Medical Device Daily Washington Editor
"Buy my stock."
Most company CEOs or CFOs would not come right out and speak those words in their presentations during an investor conference, but the underlying message is there: demonstrating good investment value.
During this year's Lehman Brothers Global Healthcare Conference being held at the Loews Miami Beach Hotel, about 200 healthcare companies from all sectors of healthcare are attempting to do just that.
Two of the device companies presenting Wednesday morning on the first day of the three-day conference included Wilson Greatbatch (Clarence, New York) and Wright Medical Group (Arlington, Tennessee).
Ed Voboril, president and CEO of Wilson Greatbatch, said his company continues to offer a "pipeline of opportunities" throughout the medical technology market.
The company manufactures components for implantable medical devices. According to Voboril, every implantable medical device in the cardiac rhythm management (CRM) segment has at least one component manufactured by Wilson Greatbatch.
With a market size estimated at $11 billion in 2006, Voboril said the CRM sector is still under-penetrated and represents an area of continued growth for the company.
Though the company's core business is batteries for implantable devices, it is focusing on expanding into other product areas, including power sources using nanotechnology and expansion into the neurostimulation and drug-delivery markets.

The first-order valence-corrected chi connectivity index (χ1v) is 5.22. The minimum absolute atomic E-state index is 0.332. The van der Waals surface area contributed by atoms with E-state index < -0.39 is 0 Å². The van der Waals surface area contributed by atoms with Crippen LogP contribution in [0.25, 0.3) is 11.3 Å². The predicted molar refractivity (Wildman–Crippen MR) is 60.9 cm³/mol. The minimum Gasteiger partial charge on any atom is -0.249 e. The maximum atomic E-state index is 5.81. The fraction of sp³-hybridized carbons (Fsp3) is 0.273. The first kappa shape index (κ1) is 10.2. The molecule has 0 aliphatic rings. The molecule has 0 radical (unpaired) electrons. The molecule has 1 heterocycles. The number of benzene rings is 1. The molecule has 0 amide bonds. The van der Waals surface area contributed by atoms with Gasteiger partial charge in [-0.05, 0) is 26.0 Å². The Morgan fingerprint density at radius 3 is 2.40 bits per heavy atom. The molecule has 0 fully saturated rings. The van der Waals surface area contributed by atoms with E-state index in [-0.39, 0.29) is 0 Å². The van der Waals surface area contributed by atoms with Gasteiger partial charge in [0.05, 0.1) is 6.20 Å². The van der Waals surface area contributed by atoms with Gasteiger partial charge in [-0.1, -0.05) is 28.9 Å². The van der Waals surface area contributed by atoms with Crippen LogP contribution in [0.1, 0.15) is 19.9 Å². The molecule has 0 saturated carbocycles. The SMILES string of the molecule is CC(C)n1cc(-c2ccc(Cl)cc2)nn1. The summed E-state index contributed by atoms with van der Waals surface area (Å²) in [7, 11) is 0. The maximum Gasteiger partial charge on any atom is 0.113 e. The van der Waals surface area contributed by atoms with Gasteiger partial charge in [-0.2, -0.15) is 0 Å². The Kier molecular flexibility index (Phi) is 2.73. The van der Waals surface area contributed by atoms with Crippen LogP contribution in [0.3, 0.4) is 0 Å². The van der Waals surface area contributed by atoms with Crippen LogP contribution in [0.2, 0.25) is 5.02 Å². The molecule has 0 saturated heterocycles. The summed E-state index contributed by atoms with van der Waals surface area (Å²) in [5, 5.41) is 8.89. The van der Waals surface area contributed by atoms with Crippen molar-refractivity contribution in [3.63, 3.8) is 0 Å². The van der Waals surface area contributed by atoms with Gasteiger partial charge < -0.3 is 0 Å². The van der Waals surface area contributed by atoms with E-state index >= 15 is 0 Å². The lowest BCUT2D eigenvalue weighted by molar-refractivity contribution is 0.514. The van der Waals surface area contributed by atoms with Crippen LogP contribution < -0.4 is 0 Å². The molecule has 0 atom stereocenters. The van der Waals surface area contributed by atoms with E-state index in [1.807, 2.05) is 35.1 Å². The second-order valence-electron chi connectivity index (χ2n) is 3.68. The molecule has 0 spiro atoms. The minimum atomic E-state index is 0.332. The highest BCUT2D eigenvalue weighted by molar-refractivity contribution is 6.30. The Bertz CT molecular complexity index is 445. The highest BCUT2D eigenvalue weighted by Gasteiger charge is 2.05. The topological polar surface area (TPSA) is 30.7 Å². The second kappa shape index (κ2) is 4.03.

Wilson Greatbatch plans to ship out its first nanotechnology battery by the end of the year, with additional product releases in 2006. Voboril said the company would be releasing "significant technology" in this area during the next two years.
He also pointed to the development and release of new MRI-friendly components. Older-generation power sources were incompatible with some imaging technologies, making diagnosis for certain patient populations more difficult. New products in this sector will be released next year, Voboril said.
In 2004, the company experienced a sales slump attributed to its major customers having made big purchases in 2003 and then using that inventory throughout 2004, which hurt Wilson Greatbatch's sales and stock price.
At present, about 70% of the company's revenues come from three firms – Medtronic (Minneapolis), St. Jude Medical (St. Paul, Minnesota) and Guidant (Indianapolis). Voboril said the company is working on new market areas to expand its client base, thus reducing the risk of dependence on a few large customers.
Wilson Greatbatch recently was chosen by Interventional Rhythm Management (IRM; Research Triangle Park, North Carolina) as a primary component developer for a non-traditional, high-rate CRM therapy device. IRM develops defibrillators and pacemakers to be implanted within the vascular system without major surgery.
F. Barry Bays, executive chairman of Wright Medical, a manufacturer of orthopedic medical devices, said his company would be focused on a "rich and strong" offering of new products in the coming year, with a focus on "high-margin, high-growth segments in the market."
Bays said the company would be growing its biologic division, which he said is a $750 million market. The biologics line will focus on bone grafting solutions and membrane technology for tissue repair, including the company's GraftJacket ulcer repair treatment for chronic wounds often associated with diabetes. GraftJacket recently received reimbursement status for the Centers for Medicare & Medicaid Services (Baltimore).
Minimally invasive, as with much of the device sector, is the name of the game at Wright as well. The company will be expanding its Charlotte line of foot and ankle implants, in addition to its Micronail product for wrist repair without he use of a cast.
Bays said Micronail, which was approved by the FDA last year, allows the patient almost full mobility in just a few weeks, compared to more than six weeks of immobility in a cast.